Progress has been made for women in finance, including US Treasury Secretary Janet Yellen, ECB President Christine Lagarde and Citigroup’s Jane Fraser, who now hold top positions in the industry.
But when it comes to personal finances, they all too often lag behind their male counterparts; less tendency to invest and increase their personal wealth.
There are many reasons for this imbalance. Persistent and ubiquitous wage differentials mean that women often earn less than men for the same job, while more money is still lost on unpaid caring responsibilities. In the meantime, many women are solely responsible for household finances later in life due to typically longer life expectancies combined with rising divorce rates.
“Women need to understand that there are certain factual trends at play,” Lorna Tan, director of financial planning at DBS Bank in Singapore told CNBC Make It, “and they need to have a holistic financial plan.”
However, there are ways women can overcome these hurdles and have better control over their money, the best-selling personal finance author pointed out, highlighting her key pieces of advice.
build up trust
According to Tan, the first thing women need to do is become more confident that they can take control of their personal finances.
One study found that women generally spend more money on savings than men (41% versus 35%) but invest far less in riskier assets with potentially higher returns (25% versus 32%).
“That’s usually because they’re less confident,” Tan said. “But I believe that with education and better understanding, women can better manage their finances.”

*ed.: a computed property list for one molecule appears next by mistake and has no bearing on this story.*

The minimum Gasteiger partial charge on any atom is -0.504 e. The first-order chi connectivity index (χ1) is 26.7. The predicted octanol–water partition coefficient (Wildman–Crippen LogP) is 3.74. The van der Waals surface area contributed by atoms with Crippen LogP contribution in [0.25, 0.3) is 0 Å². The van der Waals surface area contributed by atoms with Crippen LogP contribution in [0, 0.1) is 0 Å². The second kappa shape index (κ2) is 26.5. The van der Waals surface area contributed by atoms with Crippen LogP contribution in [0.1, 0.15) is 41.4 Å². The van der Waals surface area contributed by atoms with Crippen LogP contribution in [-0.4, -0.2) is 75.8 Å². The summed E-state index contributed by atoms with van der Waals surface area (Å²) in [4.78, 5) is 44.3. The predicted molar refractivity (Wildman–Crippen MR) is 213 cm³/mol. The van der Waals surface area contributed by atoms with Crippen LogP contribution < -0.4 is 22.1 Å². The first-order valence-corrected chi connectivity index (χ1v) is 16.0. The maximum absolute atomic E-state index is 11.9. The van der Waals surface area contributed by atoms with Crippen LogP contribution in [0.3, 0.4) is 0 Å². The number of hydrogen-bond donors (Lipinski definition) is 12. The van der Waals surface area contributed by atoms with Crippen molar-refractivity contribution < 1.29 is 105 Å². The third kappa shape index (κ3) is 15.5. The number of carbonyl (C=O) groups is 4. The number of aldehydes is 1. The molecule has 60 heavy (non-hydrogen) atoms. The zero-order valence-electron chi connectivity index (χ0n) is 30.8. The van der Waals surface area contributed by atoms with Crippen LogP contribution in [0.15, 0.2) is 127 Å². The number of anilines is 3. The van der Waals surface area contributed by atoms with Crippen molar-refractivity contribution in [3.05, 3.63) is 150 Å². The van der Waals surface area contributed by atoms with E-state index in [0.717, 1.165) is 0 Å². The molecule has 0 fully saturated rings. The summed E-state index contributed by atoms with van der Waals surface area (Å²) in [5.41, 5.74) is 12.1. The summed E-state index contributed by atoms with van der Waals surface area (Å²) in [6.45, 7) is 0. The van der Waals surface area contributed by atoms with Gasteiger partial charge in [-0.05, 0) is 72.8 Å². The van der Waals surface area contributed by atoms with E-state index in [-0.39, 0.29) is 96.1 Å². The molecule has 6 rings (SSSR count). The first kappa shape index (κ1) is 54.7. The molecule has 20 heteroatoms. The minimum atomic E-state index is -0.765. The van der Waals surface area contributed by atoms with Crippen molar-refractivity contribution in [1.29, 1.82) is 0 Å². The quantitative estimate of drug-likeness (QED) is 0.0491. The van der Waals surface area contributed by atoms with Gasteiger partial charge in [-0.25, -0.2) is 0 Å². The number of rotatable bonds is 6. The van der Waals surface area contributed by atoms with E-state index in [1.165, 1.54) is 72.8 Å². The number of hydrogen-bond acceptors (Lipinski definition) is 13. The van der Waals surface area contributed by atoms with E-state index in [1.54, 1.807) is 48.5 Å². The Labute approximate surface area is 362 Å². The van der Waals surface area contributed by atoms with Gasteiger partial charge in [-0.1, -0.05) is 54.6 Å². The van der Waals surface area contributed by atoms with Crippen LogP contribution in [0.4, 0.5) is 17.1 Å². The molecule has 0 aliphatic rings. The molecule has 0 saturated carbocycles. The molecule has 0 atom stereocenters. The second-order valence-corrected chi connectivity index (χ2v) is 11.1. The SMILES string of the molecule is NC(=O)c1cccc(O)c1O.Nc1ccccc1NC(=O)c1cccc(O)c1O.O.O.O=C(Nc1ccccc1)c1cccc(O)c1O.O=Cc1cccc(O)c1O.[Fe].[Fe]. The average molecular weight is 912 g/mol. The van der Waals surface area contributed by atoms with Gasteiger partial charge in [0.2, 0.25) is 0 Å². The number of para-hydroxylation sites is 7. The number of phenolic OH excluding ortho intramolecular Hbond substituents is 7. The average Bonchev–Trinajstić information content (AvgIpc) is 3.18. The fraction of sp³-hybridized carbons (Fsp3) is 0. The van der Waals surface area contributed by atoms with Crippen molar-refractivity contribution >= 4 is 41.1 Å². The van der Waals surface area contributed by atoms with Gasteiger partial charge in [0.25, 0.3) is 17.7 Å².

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Tan recommended first developing a basic understanding of savings and investments through articles and attending free online financial planning webinars. From there, you can dig deeper into specific topics and investments that you bring up.
However, she said she is cautious that the advice is aimed at “holistic” financial planning rather than just promoting an area like stocks.
Make a plan
Next, record your financial situation and the personal goals you are working towards. Then think about your financial habits and figure out a budget to keep you updated.
If you are young please check out the magic of compound investing.
Lorna Tan |
Head of Financial Planning Competence, DBS Bank
Tan recommended that at least 10% of your income be earmarked for savings and investments initially, although she “always advocates saving more”.
She also recommended building a three to five month income emergency fund before moving towards a sold investment benchmark that puts 50% of your net worth in income generating assets like stocks, bonds and real estate.
Make your money work
While women typically have less appetite for riskier investments, in a low interest rate environment, making sure your money is being used for work is important.
Despite the frenzy of trading platforms and so-called meme stocks like GameStop, Tan recommended not tracking individual stocks.
“When people time the market, they usually miss the best days in the market,” Tan said.
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Instead, she recommended investing in low-cost managed portfolios available through robo-advisors such as Betterment, StashAway, Nutmeg, and DigiPortfolio from DBS. These have different levels of risk that you can change over time as your risk tolerance changes.
Such an investment is best made in small, regular increments – a technique known as dollar cost averaging – which reduces the effects of market volatility. By keeping your money invested, you can take advantage of compound interest, with your returns reinvested to grow your profits.
“If you are young please check out the magic of compound investing,” she said.
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